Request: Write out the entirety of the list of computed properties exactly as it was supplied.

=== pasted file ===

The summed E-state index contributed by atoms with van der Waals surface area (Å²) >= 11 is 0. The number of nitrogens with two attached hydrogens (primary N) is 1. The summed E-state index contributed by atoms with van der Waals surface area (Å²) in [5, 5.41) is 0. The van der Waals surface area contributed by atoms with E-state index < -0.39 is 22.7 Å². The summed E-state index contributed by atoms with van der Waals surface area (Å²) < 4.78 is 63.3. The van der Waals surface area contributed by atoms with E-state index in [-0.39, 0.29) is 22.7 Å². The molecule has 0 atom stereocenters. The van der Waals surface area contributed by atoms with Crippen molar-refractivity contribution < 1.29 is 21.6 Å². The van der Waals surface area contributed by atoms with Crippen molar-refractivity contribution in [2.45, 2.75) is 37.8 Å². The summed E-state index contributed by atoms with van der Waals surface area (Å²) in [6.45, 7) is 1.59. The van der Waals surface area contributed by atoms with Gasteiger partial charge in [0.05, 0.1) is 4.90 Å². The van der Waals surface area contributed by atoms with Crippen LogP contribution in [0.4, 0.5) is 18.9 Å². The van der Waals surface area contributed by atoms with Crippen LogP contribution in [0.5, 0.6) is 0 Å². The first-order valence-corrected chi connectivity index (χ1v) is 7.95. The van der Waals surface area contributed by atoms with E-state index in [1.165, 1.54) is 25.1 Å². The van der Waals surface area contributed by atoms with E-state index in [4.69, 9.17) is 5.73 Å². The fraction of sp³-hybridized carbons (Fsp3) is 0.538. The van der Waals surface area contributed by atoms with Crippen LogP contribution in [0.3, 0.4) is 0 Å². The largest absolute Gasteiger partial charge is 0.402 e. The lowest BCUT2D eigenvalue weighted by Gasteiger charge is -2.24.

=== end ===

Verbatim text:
The summed E-state index contributed by atoms with van der Waals surface area (Å²) >= 11 is 0. The number of nitrogens with two attached hydrogens (primary N) is 1. The summed E-state index contributed by atoms with van der Waals surface area (Å²) in [5, 5.41) is 0. The van der Waals surface area contributed by atoms with E-state index < -0.39 is 22.7 Å². The summed E-state index contributed by atoms with van der Waals surface area (Å²) < 4.78 is 63.3. The van der Waals surface area contributed by atoms with E-state index in [-0.39, 0.29) is 22.7 Å². The molecule has 0 atom stereocenters. The van der Waals surface area contributed by atoms with Crippen molar-refractivity contribution < 1.29 is 21.6 Å². The van der Waals surface area contributed by atoms with Crippen molar-refractivity contribution in [2.45, 2.75) is 37.8 Å². The summed E-state index contributed by atoms with van der Waals surface area (Å²) in [6.45, 7) is 1.59. The van der Waals surface area contributed by atoms with Gasteiger partial charge in [0.05, 0.1) is 4.90 Å². The van der Waals surface area contributed by atoms with Crippen LogP contribution in [0.4, 0.5) is 18.9 Å². The van der Waals surface area contributed by atoms with Crippen LogP contribution in [0.5, 0.6) is 0 Å². The first-order valence-corrected chi connectivity index (χ1v) is 7.95. The van der Waals surface area contributed by atoms with E-state index in [1.165, 1.54) is 25.1 Å². The van der Waals surface area contributed by atoms with E-state index in [4.69, 9.17) is 5.73 Å². The fraction of sp³-hybridized carbons (Fsp3) is 0.538. The van der Waals surface area contributed by atoms with Crippen LogP contribution in [0.3, 0.4) is 0 Å². The largest absolute Gasteiger partial charge is 0.402 e. The lowest BCUT2D eigenvalue weighted by Gasteiger charge is -2.24.